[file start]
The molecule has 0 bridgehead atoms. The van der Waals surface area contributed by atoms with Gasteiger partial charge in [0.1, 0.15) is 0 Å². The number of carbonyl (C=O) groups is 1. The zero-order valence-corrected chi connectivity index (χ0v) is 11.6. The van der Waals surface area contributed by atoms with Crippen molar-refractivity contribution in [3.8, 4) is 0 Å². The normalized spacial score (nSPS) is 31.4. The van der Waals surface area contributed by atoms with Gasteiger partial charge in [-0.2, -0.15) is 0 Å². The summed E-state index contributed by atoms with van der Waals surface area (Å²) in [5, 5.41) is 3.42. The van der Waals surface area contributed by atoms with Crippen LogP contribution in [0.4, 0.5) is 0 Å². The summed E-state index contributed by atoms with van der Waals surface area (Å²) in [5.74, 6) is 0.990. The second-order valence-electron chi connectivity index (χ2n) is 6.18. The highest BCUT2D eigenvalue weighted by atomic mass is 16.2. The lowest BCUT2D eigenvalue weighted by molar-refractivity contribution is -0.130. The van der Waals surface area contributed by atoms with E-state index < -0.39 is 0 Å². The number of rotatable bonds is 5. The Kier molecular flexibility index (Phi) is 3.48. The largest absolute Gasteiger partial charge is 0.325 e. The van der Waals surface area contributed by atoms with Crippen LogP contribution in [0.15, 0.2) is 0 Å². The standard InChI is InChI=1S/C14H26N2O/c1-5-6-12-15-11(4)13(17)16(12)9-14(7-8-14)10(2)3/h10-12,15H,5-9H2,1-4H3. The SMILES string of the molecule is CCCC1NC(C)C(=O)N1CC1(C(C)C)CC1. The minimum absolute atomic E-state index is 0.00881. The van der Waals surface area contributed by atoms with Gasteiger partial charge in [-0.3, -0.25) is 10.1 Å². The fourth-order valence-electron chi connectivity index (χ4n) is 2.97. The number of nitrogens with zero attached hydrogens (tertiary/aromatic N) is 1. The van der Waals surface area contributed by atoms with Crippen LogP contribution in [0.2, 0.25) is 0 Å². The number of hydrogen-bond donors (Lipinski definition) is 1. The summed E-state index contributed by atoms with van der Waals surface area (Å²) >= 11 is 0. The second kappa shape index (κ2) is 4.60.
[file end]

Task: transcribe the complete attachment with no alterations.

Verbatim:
The molecule has 0 bridgehead atoms. The van der Waals surface area contributed by atoms with Gasteiger partial charge in [0.1, 0.15) is 0 Å². The number of carbonyl (C=O) groups is 1. The zero-order valence-corrected chi connectivity index (χ0v) is 11.6. The van der Waals surface area contributed by atoms with Crippen molar-refractivity contribution in [3.8, 4) is 0 Å². The normalized spacial score (nSPS) is 31.4. The van der Waals surface area contributed by atoms with Gasteiger partial charge in [-0.2, -0.15) is 0 Å². The summed E-state index contributed by atoms with van der Waals surface area (Å²) in [5, 5.41) is 3.42. The van der Waals surface area contributed by atoms with Crippen LogP contribution in [0.4, 0.5) is 0 Å². The summed E-state index contributed by atoms with van der Waals surface area (Å²) in [5.74, 6) is 0.990. The second-order valence-electron chi connectivity index (χ2n) is 6.18. The highest BCUT2D eigenvalue weighted by atomic mass is 16.2. The lowest BCUT2D eigenvalue weighted by molar-refractivity contribution is -0.130. The van der Waals surface area contributed by atoms with E-state index < -0.39 is 0 Å². The number of rotatable bonds is 5. The Kier molecular flexibility index (Phi) is 3.48. The largest absolute Gasteiger partial charge is 0.325 e. The van der Waals surface area contributed by atoms with Crippen LogP contribution in [0.15, 0.2) is 0 Å². The standard InChI is InChI=1S/C14H26N2O/c1-5-6-12-15-11(4)13(17)16(12)9-14(7-8-14)10(2)3/h10-12,15H,5-9H2,1-4H3. The SMILES string of the molecule is CCCC1NC(C)C(=O)N1CC1(C(C)C)CC1. The minimum absolute atomic E-state index is 0.00881. The van der Waals surface area contributed by atoms with Gasteiger partial charge in [-0.3, -0.25) is 10.1 Å². The fourth-order valence-electron chi connectivity index (χ4n) is 2.97. The number of nitrogens with zero attached hydrogens (tertiary/aromatic N) is 1. The van der Waals surface area contributed by atoms with Crippen LogP contribution in [0.2, 0.25) is 0 Å². The number of hydrogen-bond donors (Lipinski definition) is 1. The summed E-state index contributed by atoms with van der Waals surface area (Å²) >= 11 is 0. The second kappa shape index (κ2) is 4.60.